A few weeks ago, when I wrote that post about eating more vegetables, a reader commented as follows:
I’ve noticed the same pattern in all the lifestyle bloggers. Once they hit 60 it’s boom, health obsession.
I never managed all the replies that week, I apologize, I think I got really focused on editing the middle section of my book and used up my words. But I do want to respond now to the question of why people over-60 might start to talk about health – and hear your thoughts.
When I was young, my body worked with very few glitches. Aside from childhood croup, standard hay fever, and more UTIs than felt reasonable at the time, I sailed freely through my 20s, 30s and even late 40s. I got pregnant easily, I gave birth in an exceedingly painful but non-complicated process, breastfeeding was brutal but I persisted.
In my late 40s I realized I needed reading glasses. Perimenopause brought nothing of note except a brief episode of weird heartbeats. I hit 50. At first, menopause itself was easy. Then I was laid up for a while with gynecological problems, then I noticed I was losing some hearing in my left ear, and, most notably, in my late 50s parts of my hitherto uncomplaining body began to hurt.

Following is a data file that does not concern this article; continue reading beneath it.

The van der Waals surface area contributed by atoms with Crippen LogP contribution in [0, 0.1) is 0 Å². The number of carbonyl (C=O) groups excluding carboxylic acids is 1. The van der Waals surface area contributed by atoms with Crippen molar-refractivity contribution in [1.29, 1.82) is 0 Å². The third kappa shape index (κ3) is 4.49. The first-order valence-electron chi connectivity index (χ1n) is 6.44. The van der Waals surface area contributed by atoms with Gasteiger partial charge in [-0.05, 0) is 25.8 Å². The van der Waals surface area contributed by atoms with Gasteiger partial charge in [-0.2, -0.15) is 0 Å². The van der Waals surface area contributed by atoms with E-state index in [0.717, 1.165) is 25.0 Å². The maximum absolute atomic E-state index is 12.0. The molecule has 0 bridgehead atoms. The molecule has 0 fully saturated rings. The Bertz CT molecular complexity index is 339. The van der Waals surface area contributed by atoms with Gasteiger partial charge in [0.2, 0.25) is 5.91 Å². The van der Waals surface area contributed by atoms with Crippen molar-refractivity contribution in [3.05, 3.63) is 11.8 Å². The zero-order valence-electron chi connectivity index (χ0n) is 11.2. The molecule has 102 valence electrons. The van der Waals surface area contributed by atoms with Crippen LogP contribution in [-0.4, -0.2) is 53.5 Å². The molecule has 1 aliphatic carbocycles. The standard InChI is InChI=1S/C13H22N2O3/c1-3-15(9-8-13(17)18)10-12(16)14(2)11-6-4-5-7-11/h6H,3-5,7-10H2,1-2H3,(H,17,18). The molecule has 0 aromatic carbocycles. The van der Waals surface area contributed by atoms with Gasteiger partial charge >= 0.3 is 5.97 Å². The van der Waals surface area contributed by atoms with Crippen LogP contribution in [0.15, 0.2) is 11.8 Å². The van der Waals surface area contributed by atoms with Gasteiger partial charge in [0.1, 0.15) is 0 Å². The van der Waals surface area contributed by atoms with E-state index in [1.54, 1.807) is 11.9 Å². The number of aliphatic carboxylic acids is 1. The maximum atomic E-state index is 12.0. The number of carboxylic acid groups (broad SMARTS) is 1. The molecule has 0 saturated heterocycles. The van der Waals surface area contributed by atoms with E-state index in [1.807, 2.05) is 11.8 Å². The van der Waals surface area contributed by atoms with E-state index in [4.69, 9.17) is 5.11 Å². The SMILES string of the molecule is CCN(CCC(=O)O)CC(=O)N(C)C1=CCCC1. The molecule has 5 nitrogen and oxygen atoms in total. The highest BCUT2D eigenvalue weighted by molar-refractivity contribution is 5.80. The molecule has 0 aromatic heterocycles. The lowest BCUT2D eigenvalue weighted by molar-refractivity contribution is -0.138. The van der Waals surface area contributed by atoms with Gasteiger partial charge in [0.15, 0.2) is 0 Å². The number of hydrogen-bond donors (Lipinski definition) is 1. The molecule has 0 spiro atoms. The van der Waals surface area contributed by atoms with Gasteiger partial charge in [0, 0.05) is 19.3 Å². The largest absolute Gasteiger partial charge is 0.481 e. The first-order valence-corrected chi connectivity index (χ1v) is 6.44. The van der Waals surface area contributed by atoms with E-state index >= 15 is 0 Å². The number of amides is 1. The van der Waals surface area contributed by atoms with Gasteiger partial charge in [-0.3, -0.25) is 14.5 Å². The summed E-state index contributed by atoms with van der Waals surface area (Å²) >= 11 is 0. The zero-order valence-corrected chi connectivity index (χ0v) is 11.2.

It turns out that my sense of self, more than I knew it, had been created (or at least supported) by what we call health. Mine was just good enough that I didn’t know it deserved a term of its own, I thought it was was simply “being.” Does that make sense? I stood up without discomfort, I hurried around and thought and did many things at once, I inhabited a broad and unfettered space. I thought that was me.
Now I’m 62, and laid up for 4-6 weeks. Two weeks to go. Don’t think I’m not counting.
I guess what I’m trying to get at is that health isn’t separate. I feel I am not the same person as when I leapt about.
Here’s what’s surprising – although I loathe being stuck on a sofa and I despair at low-level pain day-after-day, I prefer having to consider before I act. Huh. These days I do a lot more living in-between, rather than rushing up a hill for a brief and sometimes-imagined epiphany, and then rolling back down.
So I don’t see eating more vegetables and less meat and cheese, or trying to exercise more even though I fail, as being obsessed with “health.” I’m just living in the self I’ve got now.
I could always be wrong.
Have a wonderful weekend everyone, even it’s a little slower than in days of yore.